I spent four years between high school and college in the Navy. I then served four more years as a reservist during college. After college, I enrolled in seminary and applied for a reserve officer’s commission. I was given a pair of shiny ensign bars for my collar and sent to the Navy Chaplain Basic Course through a program for seminarians.
Service members and families have the right to free exercise of religion. Chaplains help make that possible. But congress never appropriates a lot of money for chaplains. Navy chaplains also serve the Marine Corps and the Coast Guard. That is a huge congregation for relatively few clergy. I rarely saw a chaplain at sea. They typically flew to the ship on the “holy helo”, held a service, gave the benediction and then flew away. Their appearances were rare in port.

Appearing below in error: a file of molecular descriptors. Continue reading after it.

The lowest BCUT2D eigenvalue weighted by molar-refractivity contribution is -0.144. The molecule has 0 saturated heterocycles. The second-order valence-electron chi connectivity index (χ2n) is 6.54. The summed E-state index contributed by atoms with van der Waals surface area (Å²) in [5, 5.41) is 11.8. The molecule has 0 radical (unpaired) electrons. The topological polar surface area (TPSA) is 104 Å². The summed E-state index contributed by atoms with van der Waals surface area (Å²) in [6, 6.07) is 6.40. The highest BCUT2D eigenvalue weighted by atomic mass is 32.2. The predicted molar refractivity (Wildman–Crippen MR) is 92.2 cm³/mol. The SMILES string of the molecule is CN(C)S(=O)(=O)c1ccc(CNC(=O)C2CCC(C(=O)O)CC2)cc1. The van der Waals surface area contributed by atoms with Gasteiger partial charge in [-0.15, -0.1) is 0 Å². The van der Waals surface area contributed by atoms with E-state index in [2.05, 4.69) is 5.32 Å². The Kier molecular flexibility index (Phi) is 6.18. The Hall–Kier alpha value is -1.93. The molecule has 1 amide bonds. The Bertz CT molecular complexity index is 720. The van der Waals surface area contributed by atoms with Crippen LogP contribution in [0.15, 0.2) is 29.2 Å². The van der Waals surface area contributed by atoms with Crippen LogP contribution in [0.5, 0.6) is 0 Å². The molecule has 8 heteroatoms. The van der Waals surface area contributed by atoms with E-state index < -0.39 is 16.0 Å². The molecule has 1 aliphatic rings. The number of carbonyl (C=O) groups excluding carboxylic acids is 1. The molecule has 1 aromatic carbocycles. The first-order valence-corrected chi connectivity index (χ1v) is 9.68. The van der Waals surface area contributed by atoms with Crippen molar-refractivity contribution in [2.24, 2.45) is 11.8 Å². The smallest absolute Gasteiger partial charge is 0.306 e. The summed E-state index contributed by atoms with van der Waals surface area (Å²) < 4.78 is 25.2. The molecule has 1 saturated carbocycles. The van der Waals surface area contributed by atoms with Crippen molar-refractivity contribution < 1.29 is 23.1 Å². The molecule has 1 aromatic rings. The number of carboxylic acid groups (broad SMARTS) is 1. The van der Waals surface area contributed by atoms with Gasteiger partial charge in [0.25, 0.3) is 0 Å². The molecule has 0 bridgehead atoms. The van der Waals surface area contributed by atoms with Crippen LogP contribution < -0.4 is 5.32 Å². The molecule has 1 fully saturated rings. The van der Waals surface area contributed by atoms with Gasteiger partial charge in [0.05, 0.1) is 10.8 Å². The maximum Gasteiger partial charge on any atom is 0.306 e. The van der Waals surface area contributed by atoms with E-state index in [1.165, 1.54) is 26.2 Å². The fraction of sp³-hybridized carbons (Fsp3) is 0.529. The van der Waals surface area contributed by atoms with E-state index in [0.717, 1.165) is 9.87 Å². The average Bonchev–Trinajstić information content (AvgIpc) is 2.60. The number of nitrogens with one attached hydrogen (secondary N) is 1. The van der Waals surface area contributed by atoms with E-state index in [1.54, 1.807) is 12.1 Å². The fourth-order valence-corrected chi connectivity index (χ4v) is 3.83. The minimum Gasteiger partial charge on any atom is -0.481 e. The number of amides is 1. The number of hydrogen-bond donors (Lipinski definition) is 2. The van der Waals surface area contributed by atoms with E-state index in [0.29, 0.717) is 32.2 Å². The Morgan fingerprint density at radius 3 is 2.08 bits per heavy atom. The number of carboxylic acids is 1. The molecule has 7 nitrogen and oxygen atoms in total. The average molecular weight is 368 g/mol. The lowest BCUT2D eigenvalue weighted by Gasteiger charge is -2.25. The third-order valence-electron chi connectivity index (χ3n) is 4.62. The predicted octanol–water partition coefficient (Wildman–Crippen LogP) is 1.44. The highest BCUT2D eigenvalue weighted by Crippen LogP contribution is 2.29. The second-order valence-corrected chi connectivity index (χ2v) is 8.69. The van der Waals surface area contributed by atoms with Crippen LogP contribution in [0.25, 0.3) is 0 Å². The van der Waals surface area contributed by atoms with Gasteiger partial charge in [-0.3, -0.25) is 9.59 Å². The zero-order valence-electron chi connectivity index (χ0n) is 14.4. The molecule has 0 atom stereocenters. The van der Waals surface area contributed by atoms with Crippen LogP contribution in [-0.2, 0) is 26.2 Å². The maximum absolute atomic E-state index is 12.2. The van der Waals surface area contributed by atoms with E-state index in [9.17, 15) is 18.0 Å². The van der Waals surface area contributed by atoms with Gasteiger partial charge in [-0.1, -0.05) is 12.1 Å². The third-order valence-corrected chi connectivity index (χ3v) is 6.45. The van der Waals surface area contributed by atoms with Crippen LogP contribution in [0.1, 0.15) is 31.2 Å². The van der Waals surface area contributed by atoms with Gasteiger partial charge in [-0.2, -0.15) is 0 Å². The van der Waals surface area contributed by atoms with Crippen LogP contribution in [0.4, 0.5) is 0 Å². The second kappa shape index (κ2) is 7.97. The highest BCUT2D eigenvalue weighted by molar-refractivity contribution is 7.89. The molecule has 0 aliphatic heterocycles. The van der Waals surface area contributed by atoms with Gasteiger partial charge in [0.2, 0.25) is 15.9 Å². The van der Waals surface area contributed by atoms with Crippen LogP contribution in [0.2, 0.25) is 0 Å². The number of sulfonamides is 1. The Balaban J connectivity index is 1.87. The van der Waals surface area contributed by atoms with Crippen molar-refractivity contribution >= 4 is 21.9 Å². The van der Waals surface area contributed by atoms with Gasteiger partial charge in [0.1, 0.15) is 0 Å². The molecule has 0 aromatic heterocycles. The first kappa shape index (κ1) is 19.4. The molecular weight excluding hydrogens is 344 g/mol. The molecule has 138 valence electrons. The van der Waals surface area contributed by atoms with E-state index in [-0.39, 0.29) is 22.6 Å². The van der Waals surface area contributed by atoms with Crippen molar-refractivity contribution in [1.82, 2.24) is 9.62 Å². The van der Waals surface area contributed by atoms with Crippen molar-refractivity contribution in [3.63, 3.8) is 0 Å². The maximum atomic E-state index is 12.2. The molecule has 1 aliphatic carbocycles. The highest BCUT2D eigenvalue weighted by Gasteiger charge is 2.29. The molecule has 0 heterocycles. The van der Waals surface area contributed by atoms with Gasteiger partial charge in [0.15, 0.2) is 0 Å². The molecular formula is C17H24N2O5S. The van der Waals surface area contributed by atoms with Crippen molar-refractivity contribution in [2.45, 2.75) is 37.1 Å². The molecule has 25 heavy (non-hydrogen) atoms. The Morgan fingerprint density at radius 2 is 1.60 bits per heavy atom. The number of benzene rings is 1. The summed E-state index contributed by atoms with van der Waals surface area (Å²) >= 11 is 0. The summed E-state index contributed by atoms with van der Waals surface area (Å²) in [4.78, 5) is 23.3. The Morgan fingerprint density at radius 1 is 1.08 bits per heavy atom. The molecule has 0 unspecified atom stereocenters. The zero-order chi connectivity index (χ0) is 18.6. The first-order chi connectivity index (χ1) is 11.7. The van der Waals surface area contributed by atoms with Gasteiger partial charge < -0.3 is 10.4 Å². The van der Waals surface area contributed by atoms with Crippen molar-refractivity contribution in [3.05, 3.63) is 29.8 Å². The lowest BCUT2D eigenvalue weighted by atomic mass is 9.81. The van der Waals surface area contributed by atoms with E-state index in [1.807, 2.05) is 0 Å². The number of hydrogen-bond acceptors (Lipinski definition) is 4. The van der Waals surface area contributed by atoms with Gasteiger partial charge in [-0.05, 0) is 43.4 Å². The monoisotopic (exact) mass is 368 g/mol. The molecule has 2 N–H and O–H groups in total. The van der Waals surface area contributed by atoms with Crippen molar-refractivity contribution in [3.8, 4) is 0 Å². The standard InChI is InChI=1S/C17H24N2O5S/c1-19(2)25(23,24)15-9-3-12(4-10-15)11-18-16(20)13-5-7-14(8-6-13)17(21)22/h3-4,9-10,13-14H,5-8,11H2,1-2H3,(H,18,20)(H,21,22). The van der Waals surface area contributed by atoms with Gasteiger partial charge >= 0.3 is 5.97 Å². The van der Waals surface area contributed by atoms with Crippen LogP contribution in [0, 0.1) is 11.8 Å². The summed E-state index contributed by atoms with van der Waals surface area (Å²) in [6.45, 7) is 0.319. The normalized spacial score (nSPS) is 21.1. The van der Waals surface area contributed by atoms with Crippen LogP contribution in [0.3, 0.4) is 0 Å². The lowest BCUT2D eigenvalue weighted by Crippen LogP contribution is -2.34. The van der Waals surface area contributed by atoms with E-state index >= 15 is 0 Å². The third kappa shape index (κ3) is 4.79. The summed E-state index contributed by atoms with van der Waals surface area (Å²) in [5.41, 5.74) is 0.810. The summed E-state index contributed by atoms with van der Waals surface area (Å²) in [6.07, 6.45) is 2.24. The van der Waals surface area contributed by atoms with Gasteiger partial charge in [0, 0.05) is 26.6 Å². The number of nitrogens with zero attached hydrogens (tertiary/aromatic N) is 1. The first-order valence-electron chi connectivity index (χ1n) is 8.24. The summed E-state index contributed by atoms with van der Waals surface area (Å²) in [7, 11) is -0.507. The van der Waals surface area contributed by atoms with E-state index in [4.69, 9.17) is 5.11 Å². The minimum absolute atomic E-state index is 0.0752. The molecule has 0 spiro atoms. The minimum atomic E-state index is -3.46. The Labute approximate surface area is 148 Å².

My chaplain school instructors stressed ministry of presence. They taught us to go where the sailors and marines were. There weren’t enough chaplains so we were told to get out of the office, get out of the chapel, and be present with sailors and marines. It meant something to just show up and be present where they lived and worked. Showing up demonstrated that we were there for them.
In our church, members vow to support each other with prayers, presence, gifts, service, and witness. Each time someone joins the congregation, we renew our vow to be there for each other. Worship is the primary regular gathering for Christians. Now though, 22 Sundays per year counts as “regular attendance”. Worship is a ministry of presence. We are present with one another and with God in worship. Today we can listen to a broadcast or a podcast or watch a live stream service on our phone. We can practice religion without being physically present. But Christian community is a ministry of presence. We make a covenant to “be there” for each other. Our personal ministry of presence demonstrates that we are here for each other, especially in times of need. Being present is our gift to one another.